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Showing posts from August, 2008

Corona: A Charismatic Brand

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We're recently been doing a lot of research around brand charisma - what drives people to thaink of brands as a trusted friend and choose one brand over another in the face of parity or even cost and convenience hurdles. One of the brands that has risen to the top is Corona because of the way the way people want to spend time with Corona and enjoy a relaxing moment in life. They've illustrated this beautifully in the contrast shown between Corona and non-Corona drinkers in this video on their web site. (click to play)



Check back for our white paper about brand charisma and a case study on the beer category.

Some Common Sense

I applaud MarketTools recent announcement of their quantitative tool to evaluate survey engagement as documented in the July/August Research Business Report. I really do. But to me the issue of engaging surveys is simpler. Take it yourself and see how you feel. If you can't get through it without getting bored, distracted or angry than participants will feel the same way. And when clients push for more information to be included, have them take it as well!

Because Invoke's Engage methodologies are designed to be engaging and interactive, we can get away with longer research sessions (60-90 minutes) but for standard survey environments a little common sense can go a long way.

I'm glad you're just sorry

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There has been lots of talk recently about J. Crew's public apology about issues with their web site and whether or not they should have offered a "sorry gift." Two things I love here.

1. They have had a problem and they admitted it unprompted. Instead of trying to hide from their mistakes they went out of their way to tell people - who may or may not have experienced the problems - that they were sorry and fixing it.

2. They didn't bribe customers for forgiveness. Too often today company's throw free stuff at a problem and hope it will go away. Personally, I appreciate the apology for what it is and know that they are trying to fix it. I feel better about it than if they had simply given me $5 off my next purchase - which of course gives them more revenue in return.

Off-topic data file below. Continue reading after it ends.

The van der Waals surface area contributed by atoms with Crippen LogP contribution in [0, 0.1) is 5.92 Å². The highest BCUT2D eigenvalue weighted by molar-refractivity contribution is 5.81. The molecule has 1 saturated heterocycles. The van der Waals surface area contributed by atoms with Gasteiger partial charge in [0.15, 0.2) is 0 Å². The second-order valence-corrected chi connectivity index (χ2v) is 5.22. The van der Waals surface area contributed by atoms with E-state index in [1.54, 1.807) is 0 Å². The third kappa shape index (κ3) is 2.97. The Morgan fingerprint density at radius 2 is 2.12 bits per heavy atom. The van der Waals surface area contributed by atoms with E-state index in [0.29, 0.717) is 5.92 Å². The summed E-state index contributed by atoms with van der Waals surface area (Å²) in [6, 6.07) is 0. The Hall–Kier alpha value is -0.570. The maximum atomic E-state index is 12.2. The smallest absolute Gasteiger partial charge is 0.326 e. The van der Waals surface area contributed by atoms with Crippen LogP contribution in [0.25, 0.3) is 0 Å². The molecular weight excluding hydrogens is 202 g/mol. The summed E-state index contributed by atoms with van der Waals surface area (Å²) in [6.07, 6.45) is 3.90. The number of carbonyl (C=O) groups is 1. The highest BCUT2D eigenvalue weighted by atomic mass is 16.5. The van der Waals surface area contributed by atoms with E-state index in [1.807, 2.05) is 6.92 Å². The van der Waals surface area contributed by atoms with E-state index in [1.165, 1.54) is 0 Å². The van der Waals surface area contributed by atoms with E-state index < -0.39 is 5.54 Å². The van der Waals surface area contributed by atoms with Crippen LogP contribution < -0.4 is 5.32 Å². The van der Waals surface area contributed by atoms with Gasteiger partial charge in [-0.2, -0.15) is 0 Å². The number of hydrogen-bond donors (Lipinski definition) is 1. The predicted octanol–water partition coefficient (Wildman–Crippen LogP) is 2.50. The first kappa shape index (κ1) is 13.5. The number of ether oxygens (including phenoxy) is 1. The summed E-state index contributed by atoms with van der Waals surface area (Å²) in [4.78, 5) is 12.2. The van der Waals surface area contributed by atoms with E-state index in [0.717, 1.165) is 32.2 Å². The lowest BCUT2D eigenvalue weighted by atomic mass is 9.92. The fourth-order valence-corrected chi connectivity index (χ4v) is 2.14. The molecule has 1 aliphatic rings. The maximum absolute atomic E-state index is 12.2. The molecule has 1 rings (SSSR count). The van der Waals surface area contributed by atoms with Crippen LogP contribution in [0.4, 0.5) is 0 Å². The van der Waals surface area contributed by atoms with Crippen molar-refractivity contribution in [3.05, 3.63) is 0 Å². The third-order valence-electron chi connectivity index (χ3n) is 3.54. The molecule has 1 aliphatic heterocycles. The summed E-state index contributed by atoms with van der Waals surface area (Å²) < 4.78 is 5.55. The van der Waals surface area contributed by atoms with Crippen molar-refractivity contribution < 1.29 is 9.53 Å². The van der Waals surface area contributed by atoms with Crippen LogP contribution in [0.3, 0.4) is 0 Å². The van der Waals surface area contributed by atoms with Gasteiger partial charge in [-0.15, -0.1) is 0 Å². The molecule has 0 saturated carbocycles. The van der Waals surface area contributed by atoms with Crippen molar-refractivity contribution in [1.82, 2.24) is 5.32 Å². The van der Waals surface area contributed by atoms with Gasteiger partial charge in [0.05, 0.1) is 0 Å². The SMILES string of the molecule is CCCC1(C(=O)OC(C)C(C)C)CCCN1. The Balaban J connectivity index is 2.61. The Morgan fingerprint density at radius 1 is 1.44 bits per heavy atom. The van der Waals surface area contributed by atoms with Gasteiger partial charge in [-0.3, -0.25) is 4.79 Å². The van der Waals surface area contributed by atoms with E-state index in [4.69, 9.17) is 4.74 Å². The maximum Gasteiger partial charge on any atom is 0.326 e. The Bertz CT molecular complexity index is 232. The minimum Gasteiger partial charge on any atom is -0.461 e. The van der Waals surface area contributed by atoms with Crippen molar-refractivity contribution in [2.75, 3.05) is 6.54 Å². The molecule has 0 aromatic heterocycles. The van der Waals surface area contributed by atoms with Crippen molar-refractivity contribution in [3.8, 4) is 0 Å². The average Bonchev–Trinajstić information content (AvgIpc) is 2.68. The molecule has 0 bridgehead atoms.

Good work J. Crew. Apology accepted.

I'm glad you're just sorry

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There has been lots of talk recently about J. Crew's public apology about issues with their web site and whether or not they should have offered a "sorry gift." Two things I love here.

1. They have had a problem and they admitted it unprompted. Instead of trying to hide from their mistakes they went out of their way to tell people - who may or may not have experienced the problems - that they were sorry and fixing it.

2. They didn't bribe customers for forgiveness. Too often today company's throw free stuff at a problem and hope it will go away. Personally, I appreciate the apology for what it is and know that they are trying to fix it. I feel better about it than if they had simply given me $5 off my next purchase - which of course gives them more revenue in return.

Good work J. Crew. Apology accepted.

Being Green When Creating Your Reports

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Right now we’re conducting interviews to help finalize our upcoming analytics and reporting tool and one comment jumped out to me as a surprise. She said “it’s very green.” She’s right – being able to easily review and manipulate data on a screen sure beats printing out reams of data as part of your normal process. It is amazing how much paper is wasted in the creation of a normal research Power Point report. While admittedly it was not our intent, its nice to know that we’re doing our part to help!

Have you thought about how you can reduce your printing?

Is market research recession proof?

Bob Skolnick, North American CEO of Synovate seems to think so in this month's Marketing News...

This heightened need to understand competitors and consumers may well prove a boon to the market research industry, despite the struggles of the economy at large. Bob Skolnick, North American CEO of Chicago-based market research firm Synovate, predicts "was abobe average growth" in the overall demand for data. Because of the demand for data, Skolnick notes, Synovate has been under greater pressure to yield applicable results.

"Client companies need to see smart research done to make sure they are satisfying their best customers and developing new business where they can," he says. "The market research business, while not recession-proof, is much less susceptible to budgets being cut."